In the real estate world, there is a historic divide between the east and west sides of Vancouver, and researchers have found that it reappears.
A study by UBC shows that laneway houses, the secondary detached domiciles built on properties, usually as rental units, can damage the value of neighboring properties. They found that if there was a house with a path within 100m of a property on the west side of town, that property would get a 2.8 percent lower sale price.
For neighbors, the price drops 3.8 percent and the value of properties in the most affluent areas of the city can drop by 4.7 percent.
In East Vancouver, the impact of laneway homes in a neighborhood was negligible.
“The total effect is about 2.8 per cent, but this is because the effect is so much greater at the high end. In many areas, the effect was much smaller,” says associate professor and co-author Dr. Tsur Somerville in a press release.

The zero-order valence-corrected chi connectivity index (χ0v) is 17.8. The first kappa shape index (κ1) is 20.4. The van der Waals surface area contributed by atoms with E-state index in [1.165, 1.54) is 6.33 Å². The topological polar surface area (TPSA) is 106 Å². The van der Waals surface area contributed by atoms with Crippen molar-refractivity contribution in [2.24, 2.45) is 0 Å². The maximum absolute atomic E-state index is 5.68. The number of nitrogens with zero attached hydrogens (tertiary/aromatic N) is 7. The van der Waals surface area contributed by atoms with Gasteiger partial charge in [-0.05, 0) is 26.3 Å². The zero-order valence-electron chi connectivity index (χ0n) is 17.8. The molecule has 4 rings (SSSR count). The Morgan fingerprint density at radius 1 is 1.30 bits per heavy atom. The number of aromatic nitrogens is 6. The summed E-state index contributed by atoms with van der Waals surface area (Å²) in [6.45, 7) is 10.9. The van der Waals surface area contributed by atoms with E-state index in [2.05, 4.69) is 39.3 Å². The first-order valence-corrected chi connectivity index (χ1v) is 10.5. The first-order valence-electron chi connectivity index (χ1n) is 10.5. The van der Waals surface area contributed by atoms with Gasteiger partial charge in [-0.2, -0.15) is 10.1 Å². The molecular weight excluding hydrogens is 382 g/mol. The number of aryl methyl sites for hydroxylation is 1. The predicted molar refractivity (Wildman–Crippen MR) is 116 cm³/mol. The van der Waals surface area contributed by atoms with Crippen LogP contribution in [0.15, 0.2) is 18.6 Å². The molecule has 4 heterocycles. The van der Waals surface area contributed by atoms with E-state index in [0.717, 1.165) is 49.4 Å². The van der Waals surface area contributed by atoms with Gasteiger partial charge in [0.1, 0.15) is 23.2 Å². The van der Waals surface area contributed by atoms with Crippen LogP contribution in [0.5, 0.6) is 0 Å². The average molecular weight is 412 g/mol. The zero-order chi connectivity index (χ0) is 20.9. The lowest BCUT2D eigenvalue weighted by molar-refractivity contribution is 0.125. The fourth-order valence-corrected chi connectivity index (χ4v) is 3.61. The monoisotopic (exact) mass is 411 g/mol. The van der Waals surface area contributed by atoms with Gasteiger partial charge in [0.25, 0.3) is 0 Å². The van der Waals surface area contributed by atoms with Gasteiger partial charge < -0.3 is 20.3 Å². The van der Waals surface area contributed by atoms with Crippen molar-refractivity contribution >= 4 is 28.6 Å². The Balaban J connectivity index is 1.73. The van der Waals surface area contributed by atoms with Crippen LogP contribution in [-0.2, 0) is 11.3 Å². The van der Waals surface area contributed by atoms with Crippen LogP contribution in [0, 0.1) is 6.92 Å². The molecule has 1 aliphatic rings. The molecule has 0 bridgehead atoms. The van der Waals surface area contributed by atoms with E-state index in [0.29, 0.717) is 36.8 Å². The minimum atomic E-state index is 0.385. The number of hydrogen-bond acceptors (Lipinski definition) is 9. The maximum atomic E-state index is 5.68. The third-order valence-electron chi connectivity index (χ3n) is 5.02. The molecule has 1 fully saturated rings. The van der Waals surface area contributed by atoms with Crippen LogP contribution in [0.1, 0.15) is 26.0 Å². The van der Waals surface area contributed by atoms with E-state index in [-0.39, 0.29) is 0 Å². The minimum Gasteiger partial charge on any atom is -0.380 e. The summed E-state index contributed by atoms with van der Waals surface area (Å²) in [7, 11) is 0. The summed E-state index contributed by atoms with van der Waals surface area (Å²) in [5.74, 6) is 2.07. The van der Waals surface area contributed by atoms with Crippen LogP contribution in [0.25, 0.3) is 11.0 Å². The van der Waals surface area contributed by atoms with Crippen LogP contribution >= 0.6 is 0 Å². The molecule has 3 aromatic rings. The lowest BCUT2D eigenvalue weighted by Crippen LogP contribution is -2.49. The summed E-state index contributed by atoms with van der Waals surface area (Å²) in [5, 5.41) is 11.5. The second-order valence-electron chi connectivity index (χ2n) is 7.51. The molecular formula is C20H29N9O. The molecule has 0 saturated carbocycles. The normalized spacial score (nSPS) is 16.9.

The reasons for the pattern are not so surprising, researchers found. The main reason for the price impact was that people did not want people living in the houses that are usually adjacent to a lane to look into their backyard.
“So when the second floor of the neighbor’s street looks right into the back of my house and into my backyard, that’s where we find the negative effects,” says Dr. Somerville. “That’s what we’re really picking up.”
In other words, it’s very much part of the ‘not in my back yard’ attitude known as NIMBYism.
Other factors were the density of the area and “a disgust for tenants.”
The report’s co-author, Dr. Thomas Davidoff, notes that research on specific topics such as that described in the paper allows for a better understanding of complex issues surrounding housing affordability.
“So it’s important to understand at a slightly more detailed level how neighborhood density affects homeowners,” he explains.
In recent years, thousands of new laneway homes have been built after Vancouver City changed the rules for redevelopment in 2009.